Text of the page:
Can Home Depot Keep Up Its Buyback Pace in 2016?

By Markets Fool.com

Home-improvement giant Home Depot has been an extremely successful stock over the long run, producing average annual returns of almost 15% during the past 20 years. A large part of Home Depot's strategy has been to buy back its own shares, and recently, the company has boosted the pace of its buybacks. The question for investors is whether Home Depot will have the ability to keep repurchasing shares even if conditions in the industry change, and the potential for greater competition with rival Lowe's could require Home Depot to divert some capital toward efforts at growth.

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Let's take a closer look at what Home Depot has done with its buybacks and what it's likely to do in the future.

Bouncing back after the housing bust
Home Depot benefited greatly from the housing boom, and the company built up a track record of rewarding its shareholders by buying back stock. The amount the home-improvement retailer spent on buybacks climbed steadily in the mid-2000s, reaching a peak of $10.8 billion in the fiscal year ending in February 2008.

Investors remember all too well what happened next. The financial crisis sent stock prices down sharply throughout the market, and Home Depot wasn't able to avoid the downturn. Liquidity in the capital markets dried up, and companies like Home Depot and Lowe's chose to take steps to preserve their capital. In Home Depot's case, that involved cutting back buybacks to nearly nothing during the fiscal 2008 and 2009 years.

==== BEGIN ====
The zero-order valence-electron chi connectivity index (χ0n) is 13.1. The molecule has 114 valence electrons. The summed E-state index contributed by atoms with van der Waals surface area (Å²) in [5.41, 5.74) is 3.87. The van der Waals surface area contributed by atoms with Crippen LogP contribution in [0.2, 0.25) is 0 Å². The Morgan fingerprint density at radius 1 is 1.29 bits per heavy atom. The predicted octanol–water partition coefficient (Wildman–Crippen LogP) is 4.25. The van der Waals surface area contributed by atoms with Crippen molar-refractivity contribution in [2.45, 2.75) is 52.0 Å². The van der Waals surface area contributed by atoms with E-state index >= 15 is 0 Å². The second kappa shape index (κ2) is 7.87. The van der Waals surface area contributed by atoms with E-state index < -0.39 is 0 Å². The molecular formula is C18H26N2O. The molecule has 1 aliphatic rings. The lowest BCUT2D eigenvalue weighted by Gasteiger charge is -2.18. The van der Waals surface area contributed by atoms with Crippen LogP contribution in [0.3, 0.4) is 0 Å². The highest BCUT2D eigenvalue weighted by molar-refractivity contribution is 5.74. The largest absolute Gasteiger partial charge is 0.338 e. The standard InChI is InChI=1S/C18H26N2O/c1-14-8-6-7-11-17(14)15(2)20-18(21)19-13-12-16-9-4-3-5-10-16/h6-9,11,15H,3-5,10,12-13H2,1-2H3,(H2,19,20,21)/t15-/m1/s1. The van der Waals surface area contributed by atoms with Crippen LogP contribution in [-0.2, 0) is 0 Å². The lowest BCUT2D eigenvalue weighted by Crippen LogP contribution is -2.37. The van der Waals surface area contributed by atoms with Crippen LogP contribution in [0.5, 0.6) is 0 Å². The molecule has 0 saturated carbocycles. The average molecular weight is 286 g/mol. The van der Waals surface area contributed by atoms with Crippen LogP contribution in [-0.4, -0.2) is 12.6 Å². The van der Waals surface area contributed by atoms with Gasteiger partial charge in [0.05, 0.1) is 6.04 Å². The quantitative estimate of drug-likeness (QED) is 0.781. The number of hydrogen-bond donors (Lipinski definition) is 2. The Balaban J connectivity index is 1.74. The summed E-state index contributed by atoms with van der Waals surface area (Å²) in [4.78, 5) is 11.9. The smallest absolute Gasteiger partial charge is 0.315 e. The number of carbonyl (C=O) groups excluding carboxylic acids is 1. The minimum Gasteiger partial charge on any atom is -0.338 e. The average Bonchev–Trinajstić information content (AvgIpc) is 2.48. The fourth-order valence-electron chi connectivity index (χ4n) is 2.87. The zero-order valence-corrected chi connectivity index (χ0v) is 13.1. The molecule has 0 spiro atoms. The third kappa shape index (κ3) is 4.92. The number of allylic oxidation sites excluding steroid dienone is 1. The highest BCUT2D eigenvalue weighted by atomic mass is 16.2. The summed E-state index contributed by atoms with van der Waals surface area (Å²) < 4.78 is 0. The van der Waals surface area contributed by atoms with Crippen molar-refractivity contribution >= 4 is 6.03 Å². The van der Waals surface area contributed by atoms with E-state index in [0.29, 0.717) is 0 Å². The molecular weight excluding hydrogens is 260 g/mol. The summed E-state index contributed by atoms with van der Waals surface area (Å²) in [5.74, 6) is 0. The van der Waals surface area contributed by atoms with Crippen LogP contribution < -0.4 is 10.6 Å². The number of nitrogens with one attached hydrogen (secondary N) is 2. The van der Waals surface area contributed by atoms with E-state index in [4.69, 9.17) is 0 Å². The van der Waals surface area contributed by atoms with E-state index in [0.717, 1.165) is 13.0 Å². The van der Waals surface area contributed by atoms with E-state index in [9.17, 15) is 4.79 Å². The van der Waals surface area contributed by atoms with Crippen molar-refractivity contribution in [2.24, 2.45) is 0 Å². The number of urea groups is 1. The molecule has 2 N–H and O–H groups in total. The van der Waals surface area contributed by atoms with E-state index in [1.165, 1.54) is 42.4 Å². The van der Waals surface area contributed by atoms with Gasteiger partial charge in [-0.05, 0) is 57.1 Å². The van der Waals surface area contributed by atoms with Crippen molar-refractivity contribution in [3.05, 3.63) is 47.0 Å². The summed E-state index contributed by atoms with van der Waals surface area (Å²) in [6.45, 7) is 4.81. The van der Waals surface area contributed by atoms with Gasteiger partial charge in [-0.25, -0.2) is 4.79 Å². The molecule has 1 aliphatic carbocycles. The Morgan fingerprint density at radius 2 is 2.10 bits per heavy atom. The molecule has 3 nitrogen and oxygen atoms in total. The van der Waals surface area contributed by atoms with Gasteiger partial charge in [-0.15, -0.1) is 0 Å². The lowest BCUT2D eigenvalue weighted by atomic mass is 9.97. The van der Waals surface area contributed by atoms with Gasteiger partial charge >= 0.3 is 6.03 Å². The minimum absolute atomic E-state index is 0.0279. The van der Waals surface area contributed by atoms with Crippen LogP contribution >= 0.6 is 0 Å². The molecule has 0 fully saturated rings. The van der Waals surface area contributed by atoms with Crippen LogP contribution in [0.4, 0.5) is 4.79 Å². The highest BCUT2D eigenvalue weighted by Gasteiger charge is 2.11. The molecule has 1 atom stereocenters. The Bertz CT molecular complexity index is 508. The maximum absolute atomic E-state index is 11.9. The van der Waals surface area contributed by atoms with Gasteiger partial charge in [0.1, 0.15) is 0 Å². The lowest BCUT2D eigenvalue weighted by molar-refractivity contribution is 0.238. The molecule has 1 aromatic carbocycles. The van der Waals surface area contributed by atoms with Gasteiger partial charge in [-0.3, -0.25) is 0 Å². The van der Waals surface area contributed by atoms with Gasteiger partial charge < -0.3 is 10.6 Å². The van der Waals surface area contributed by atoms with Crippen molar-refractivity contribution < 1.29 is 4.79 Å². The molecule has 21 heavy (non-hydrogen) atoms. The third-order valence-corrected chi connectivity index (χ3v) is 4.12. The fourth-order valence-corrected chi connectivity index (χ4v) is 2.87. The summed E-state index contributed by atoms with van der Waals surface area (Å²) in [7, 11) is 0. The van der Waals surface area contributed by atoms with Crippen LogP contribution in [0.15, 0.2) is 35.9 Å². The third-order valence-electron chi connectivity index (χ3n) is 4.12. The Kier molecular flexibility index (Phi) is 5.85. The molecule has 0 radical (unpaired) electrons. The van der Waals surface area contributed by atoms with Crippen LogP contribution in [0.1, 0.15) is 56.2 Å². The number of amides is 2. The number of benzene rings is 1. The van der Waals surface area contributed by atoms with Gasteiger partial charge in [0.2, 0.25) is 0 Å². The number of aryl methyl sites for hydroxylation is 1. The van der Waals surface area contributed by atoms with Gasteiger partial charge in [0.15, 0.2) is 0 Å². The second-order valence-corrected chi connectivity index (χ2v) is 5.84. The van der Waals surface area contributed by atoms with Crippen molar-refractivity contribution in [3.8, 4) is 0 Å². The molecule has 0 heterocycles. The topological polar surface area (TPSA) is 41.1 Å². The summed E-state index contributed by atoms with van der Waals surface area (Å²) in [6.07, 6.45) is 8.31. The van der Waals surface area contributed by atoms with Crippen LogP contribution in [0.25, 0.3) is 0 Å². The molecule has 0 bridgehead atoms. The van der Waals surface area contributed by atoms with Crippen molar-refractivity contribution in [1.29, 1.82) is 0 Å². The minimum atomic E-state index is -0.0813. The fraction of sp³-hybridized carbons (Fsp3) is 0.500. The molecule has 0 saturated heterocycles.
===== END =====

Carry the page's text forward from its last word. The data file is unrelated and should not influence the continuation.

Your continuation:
Gradually, though, Home Depot has returned to its commitment to do buybacks. In fiscal 2010, Home Depot spent $2.6 billion on buybacks, and that picked up to nearly $4 billion two years later.

A bigger commitment to buybacks
In early 2013, Home Depot redoubled its strategic plans to return capital to shareholders. The retailer said it would boost its dividend by 34%, but even more importantly, it also approved a whopping $17 billion buyback authorization. The plan, which was to remain in effect through fiscal 2015, led to actual spending of more than $15.5 billion during fiscal 2013 and 2014.

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This time last year, Home Depot once again one-upped itself, implementing an $18 billion authorization for stock repurchases by the end of fiscal 2017. Since then, the company has spent $7 billion more on buybacks. The result has been a sharp push higher for the share price, and Home Depot's unrelenting support for the stock has made investors feel confident that the buybacks aren't likely to stop anytime soon.

Will Home Depot keep up its buybacks?
Home Depot still has about $11 billion on its current buyback authorization, and the company has indicated its willingness to keep looking for opportunities to make repurchases. As company executives said shortly after the 2015 authorization of the current $18 billion repurchase program, Home Depot seeks to keep an adjusted debt to EBITDA ratio of less than 2, so it has upper limits on how much money it can borrow to support its buyback efforts. Nevertheless, Home Depot expects to take advantage of favorable market conditions when they arise to make strategic buyback decisions.

Some investors have balked at the idea that Home Depot has continued to buy back shares aggressively even as its stock price has climbed through the roof. Yet the company's fundamentals remain sound, and in many respects, Home Depot continues to outpace Lowe's in key growth areas that point to future success. As long as Home Depot can stay ahead of Lowe's and generate the cash flow investors have come to expect from the home-improvement leader, then you can expect the strong repurchase activity in Home Depot shares to continue.

The article Can Home Depot Keep Up Its Buyback Pace in 2016? originally appeared on Fool.com.

Dan Caplinger has no position in any stocks mentioned. The Motley Fool recommends Home Depot. Try any of our Foolish newsletter services free for 30 days. We Fools may not all hold the same opinions, but we all believe that considering a diverse range of insights makes us better investors. The Motley Fool has a disclosure policy.